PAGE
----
Sleeving presumes the use of a material similar to the one the original shaft is made of. This material can be fixed to the damaged part of the shaft using products like Loctite 603 or 648. Same products, with the addition of Loctite 660, can also be used for bonding or you might need to select a product from the epoxy range, such as Loctite EA 9466, depending on the depth of the wear or damage. For rebuilding of the badly worn shafts, the right choice are definitely the epoxies, such as Loctite EA 3478 which contains metal particles, making it even stronger and more durable.
There are also the usual, typical maintenance products to choose from, like threadlockers, anti-seize products or cleaners. Find out more.
Decanter centrifuges are typically used in a wide variety of industries, like oil and fats processing, starch technology, food and beverages manufacturing, pharmaceutical and enviromental industry and many more. One of the most common uses is actually dewatering of industrial and municipal waste sludges. Which means the centirfuges are pretty much running 24 hours a day, 7 days a week. Which in turn means that any failures must be dealt with in a speedy and efficient manner.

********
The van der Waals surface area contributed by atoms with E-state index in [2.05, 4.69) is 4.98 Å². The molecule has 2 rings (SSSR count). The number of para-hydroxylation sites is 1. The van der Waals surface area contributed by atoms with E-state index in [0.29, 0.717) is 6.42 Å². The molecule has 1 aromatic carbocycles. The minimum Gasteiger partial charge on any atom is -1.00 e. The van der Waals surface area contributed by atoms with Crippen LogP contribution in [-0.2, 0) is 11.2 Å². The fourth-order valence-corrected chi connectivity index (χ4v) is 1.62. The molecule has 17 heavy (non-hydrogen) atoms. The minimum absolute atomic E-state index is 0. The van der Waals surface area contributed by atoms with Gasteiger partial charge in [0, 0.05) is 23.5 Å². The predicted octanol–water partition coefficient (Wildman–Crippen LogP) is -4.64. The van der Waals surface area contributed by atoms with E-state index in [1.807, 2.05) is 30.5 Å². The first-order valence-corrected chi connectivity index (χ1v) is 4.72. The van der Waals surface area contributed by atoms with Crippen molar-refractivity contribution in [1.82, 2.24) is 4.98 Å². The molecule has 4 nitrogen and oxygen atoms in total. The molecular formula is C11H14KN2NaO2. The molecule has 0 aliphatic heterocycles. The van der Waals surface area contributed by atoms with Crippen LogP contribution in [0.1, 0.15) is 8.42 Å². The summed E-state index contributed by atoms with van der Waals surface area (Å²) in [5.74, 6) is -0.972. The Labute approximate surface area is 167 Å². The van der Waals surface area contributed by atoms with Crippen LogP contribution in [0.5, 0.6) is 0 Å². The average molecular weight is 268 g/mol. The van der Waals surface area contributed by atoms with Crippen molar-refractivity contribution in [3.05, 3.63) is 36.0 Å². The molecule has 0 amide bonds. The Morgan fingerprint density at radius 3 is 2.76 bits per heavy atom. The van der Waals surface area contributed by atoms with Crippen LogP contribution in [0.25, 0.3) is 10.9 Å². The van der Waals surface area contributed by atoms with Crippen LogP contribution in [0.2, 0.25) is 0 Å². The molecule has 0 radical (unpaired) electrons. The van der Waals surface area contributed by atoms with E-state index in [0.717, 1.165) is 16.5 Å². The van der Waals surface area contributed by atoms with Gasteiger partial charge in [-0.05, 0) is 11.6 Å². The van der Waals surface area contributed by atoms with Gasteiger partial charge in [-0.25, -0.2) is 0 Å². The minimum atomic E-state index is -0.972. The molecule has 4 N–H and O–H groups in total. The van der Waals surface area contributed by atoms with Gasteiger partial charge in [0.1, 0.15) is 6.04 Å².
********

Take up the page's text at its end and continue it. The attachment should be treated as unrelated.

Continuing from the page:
There are several factors that can jeopardise your centrifuge. The bowl outside surface, lower housing, conveyor hub, flights and feed zone are exposed to errosion and chemical attacks. Damages caused in this way can be tackled by using ceramic coatings and putties from Loctite range of products. Many of them are resistant to chemicals, wear and sometimes even elevated temperatures so they will not only repair already existing damages, but also protect the surfaces from future attacks.
Main and headwall bearings can fail due to insufficient lubrication or a combination of imballance, high speed and load. This can be avoided using Loctite retaining compounds.